Frosch Travel has now, along with its numerous industry partners including hotels, airlines, cruise lines, and tour operators, taken steps to offer travellers more sustainable options, as well as unique reporting options to quantify a traveller and travel programme’s carbon footprint.
While understanding the sustainability of one’s travel programme is useful, it is also up to each traveller to make sure that when they travel, they are using tourism as a force for good. According to Ms Fisher, with just a few small changes to travel habits, anyone can be a sustainable traveller.
The United Nations designated 2017 as the International Year of Sustainable Tourism for Development. In the context of the universal 2030 Agenda for Sustainable Development and the Sustainable Development Goals (SDGs), the International Year has promoted the change in policies, business practices and consumer behaviour towards a more sustainable tourism sector that can contribute to all the 17 SDGs.
But, what does it mean to be a sustainable traveller? As Ms Fisher highlights, it is important to note that “you don’t have to stop travelling to be a sustainable traveller”. In general, when the subject of carbon footprints or sustainability is mentioned, our gut reaction is to assume we are only talking about the environment. “While it’s true that the environment is certainly a component of sustainable tourism, it’s just one piece of a much larger picture,” she says.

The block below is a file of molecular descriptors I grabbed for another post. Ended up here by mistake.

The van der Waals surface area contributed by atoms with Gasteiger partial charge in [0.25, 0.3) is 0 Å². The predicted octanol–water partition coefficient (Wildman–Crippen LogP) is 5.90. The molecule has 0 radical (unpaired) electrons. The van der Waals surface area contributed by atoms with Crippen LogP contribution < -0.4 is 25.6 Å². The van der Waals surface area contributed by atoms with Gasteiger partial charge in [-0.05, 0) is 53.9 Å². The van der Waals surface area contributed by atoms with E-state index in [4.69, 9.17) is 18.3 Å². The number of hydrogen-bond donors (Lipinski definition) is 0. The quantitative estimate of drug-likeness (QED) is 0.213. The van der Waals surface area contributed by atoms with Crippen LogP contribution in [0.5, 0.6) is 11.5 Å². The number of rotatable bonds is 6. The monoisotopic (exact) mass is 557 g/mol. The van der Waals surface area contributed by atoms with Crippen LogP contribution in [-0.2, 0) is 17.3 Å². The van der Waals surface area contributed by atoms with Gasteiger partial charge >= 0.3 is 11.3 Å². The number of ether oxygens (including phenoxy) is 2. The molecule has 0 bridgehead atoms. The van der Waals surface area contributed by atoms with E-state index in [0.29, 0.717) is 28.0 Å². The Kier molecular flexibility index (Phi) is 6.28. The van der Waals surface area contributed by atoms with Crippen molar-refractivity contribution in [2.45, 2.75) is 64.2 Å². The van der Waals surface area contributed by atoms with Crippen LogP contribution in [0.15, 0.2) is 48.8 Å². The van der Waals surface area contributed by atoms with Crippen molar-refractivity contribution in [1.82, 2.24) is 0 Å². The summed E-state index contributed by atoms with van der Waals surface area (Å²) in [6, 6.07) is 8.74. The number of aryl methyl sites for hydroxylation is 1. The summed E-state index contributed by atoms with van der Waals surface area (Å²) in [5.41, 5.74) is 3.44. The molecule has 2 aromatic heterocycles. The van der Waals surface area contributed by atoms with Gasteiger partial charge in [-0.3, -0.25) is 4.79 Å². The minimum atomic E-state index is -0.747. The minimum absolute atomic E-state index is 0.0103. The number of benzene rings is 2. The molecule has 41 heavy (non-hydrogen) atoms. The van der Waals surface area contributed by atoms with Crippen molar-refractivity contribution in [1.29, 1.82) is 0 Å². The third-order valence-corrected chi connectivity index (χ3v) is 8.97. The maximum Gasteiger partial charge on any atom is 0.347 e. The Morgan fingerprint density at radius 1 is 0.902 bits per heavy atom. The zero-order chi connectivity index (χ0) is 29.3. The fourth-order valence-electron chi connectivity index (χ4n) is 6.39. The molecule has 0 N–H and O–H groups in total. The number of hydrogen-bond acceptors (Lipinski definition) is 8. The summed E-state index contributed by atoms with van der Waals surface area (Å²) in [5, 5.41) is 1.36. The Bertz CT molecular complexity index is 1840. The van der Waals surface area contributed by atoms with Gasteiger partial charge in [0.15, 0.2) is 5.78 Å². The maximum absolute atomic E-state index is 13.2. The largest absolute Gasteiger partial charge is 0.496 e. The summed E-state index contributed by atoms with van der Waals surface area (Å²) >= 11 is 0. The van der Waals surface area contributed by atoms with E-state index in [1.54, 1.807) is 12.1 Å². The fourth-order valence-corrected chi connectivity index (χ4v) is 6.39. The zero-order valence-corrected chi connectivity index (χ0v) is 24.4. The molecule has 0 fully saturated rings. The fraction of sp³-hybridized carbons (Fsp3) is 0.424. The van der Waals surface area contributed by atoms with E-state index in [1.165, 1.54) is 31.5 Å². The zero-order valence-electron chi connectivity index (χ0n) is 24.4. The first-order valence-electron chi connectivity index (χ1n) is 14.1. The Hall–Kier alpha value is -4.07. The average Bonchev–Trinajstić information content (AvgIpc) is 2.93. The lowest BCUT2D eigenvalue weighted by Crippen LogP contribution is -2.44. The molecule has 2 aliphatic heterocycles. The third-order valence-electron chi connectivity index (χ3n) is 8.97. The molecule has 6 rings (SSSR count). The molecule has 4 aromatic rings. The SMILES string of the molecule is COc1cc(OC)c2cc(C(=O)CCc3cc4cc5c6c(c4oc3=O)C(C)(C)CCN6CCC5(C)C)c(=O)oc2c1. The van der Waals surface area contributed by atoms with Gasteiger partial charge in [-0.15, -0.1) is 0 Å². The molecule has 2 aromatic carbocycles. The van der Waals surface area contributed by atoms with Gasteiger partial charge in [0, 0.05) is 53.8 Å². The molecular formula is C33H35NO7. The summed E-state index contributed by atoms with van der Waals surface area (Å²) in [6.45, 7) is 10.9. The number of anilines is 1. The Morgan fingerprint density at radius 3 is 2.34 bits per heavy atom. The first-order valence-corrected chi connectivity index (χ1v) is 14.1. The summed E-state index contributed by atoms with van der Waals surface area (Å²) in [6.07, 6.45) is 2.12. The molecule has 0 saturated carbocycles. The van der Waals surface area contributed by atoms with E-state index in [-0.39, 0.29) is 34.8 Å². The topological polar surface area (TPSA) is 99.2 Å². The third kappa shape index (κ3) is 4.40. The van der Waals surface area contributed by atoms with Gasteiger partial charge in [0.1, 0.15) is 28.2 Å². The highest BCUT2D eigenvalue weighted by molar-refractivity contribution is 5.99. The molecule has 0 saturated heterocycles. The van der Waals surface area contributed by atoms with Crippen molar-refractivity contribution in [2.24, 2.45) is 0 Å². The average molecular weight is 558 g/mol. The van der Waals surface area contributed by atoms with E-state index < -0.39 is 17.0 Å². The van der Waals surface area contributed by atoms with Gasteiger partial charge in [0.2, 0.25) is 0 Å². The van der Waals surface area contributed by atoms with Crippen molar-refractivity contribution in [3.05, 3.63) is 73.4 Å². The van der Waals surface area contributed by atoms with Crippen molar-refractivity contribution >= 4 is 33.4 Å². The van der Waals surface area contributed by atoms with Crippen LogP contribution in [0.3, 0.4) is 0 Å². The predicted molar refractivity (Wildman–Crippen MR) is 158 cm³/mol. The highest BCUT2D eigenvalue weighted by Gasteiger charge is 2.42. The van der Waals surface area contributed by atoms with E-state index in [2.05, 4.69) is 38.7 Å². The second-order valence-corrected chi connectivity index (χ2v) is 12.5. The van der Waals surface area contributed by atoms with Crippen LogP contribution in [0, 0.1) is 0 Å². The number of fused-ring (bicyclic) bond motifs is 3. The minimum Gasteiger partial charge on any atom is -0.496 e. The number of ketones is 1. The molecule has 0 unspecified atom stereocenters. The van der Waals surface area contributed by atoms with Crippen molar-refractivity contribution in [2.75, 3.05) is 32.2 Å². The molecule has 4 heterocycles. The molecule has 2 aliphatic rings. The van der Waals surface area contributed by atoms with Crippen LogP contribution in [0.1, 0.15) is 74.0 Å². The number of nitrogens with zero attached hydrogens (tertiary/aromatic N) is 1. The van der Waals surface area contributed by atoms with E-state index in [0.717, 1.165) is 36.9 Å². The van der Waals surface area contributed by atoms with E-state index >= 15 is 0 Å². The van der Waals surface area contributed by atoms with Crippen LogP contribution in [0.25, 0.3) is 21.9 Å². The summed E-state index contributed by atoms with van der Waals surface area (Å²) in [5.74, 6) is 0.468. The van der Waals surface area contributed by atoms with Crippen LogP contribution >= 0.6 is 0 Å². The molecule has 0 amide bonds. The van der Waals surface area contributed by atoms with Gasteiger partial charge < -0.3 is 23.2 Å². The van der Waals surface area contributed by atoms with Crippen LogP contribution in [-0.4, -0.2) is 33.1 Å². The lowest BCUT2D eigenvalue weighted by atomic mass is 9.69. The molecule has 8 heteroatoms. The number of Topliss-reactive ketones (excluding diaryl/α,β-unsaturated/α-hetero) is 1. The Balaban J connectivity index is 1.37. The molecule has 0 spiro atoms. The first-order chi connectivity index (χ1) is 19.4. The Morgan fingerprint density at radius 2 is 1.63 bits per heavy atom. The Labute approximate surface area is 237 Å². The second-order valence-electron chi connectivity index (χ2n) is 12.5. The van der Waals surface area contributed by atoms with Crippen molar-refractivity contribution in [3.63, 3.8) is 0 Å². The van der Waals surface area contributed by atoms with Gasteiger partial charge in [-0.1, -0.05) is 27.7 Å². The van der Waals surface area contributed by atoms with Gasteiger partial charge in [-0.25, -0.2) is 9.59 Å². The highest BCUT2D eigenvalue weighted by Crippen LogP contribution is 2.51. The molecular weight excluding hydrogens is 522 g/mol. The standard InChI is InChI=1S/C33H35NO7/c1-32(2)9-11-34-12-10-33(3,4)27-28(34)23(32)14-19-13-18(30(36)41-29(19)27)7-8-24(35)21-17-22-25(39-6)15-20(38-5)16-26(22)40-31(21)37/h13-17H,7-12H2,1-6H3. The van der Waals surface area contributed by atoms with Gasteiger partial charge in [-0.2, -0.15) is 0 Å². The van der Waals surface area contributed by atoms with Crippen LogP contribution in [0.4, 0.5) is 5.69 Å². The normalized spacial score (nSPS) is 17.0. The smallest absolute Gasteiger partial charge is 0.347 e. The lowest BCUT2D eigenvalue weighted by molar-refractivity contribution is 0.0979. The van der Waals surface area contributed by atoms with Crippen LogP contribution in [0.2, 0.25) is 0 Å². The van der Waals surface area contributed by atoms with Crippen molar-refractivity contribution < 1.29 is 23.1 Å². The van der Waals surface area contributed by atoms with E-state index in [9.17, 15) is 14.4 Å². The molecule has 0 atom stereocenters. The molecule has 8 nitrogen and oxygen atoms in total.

Sustainable tourism applies to the full spectrum of the travel and tourism industry. In addition to employing environmentally friendly practices, protecting cultural and natural heritage, and providing social and economic benefits to local communities are the other two essential components of sustainable travel. From LEED hotels to carbon offsetting airline programmes, the travel industry has implemented notable changes to become more sustainable. But in today’s environment, it is also up to us as travellers to embrace sustainability and do what we can to make a positive impact when we travel.
Ms Fisher highlights to The Blue Swan Daily some of the key areas where travel managers can work with clients to ensure they deliver sustainable solutions. Here’s what they had to say…